Financial News

  • 11 June 2014, 19:11

David Beckham: Miami Rejects New Stadium Plan

David Beckham has suffered a major setback in his plans to set up a football team in Miami after a second proposed stadium site was rejected.

The former Manchester United idol and England captain wanted to build an arena over an old boat dock in the city centre.

But Miami's mayor Tomas Regalado and other senior figures in the city said after a meeting that they felt that the spot, called the FEC slip, was not the right site.

A statement from the consortium Beckham has put together said: "Miami Beckham United and City of Miami Mayor Tomas Regalado met today to discuss a path forward for bringing a Major League Soccer club to Miami.

"Mayor Regalado and the City Manager expressed their belief that the FEC slip is an inappropriate location for a soccer stadium."

It is the second site that Beckham has had turned down.

He originally wanted to build a $250m open-air stadium with 25,000 seats at PortMiami, but opposition from shipping interests and local authorities scuppered that plan.

The alternative site was a waterfront pier in congested downtown Miami, between a museum park and the American Airlines Arena where the Miami Heat basketball team plays.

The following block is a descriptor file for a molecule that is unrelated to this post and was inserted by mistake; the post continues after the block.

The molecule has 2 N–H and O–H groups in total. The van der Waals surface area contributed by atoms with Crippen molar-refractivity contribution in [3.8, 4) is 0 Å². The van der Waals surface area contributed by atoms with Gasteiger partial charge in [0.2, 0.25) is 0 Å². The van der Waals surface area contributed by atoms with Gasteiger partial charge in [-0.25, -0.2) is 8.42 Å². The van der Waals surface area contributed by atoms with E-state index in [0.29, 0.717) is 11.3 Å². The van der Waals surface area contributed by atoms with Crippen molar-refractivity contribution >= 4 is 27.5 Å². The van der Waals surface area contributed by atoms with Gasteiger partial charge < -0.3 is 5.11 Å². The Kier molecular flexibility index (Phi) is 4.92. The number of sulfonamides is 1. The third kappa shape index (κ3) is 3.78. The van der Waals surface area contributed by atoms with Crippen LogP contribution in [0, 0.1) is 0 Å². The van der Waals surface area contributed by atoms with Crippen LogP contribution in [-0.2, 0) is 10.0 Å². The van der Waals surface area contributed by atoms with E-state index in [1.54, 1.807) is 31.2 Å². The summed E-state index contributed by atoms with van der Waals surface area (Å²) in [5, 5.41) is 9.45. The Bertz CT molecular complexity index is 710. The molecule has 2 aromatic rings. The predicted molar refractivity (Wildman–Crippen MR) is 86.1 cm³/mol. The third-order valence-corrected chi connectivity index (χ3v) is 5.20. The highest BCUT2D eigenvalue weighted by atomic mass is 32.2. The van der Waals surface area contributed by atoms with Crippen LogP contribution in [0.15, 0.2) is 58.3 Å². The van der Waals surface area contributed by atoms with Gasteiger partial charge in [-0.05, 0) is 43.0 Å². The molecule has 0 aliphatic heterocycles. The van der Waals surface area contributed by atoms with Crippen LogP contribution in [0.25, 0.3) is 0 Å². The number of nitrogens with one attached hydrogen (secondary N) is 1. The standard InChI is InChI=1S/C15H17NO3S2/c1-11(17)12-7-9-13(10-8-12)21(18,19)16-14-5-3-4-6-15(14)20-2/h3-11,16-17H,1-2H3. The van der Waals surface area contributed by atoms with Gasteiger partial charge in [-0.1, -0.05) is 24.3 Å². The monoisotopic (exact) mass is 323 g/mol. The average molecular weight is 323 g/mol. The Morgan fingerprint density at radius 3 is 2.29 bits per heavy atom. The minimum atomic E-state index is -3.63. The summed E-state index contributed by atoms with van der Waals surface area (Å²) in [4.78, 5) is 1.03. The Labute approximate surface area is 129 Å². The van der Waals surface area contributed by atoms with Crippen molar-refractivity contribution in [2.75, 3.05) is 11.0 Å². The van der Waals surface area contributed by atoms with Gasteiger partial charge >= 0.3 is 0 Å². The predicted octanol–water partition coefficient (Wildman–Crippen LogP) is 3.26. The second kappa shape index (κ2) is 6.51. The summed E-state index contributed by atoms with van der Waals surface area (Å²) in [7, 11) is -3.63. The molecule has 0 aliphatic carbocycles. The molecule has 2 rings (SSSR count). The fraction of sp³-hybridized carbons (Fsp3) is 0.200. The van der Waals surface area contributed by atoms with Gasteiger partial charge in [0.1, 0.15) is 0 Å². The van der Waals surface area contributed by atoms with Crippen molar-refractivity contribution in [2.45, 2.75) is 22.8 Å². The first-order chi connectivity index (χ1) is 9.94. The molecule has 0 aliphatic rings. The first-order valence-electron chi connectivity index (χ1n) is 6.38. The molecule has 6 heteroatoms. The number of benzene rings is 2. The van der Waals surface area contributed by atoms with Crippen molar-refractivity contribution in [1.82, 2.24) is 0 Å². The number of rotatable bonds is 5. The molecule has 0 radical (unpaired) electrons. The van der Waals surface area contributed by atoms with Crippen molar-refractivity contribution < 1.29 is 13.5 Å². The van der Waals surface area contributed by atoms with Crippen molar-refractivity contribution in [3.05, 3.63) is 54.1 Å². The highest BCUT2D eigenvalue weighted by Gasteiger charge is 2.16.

The consortium also proposed landscaping the surrounding area into parkland with a new waterfront.

According to the statement, Beckham presented a financial offer that included a privately funded stadium, fair payments for the use of the land and no use of public funds.

CBS Miami reported that local people were unhappy with the dock being filled in and video footage showed a number of signs in windows nearby opposing the plan.

Beckham and Major League Soccer (MLS) - the US and Canada's top flight football league - announced plans for the new franchise in Miami in February.

If his stadium plans had been successful, it was expected that his team would have begun playing in 2017.

MLS is a closed league, with 19 teams, set to rise to 21 in 2015, divided into Eastern and Western conferences.

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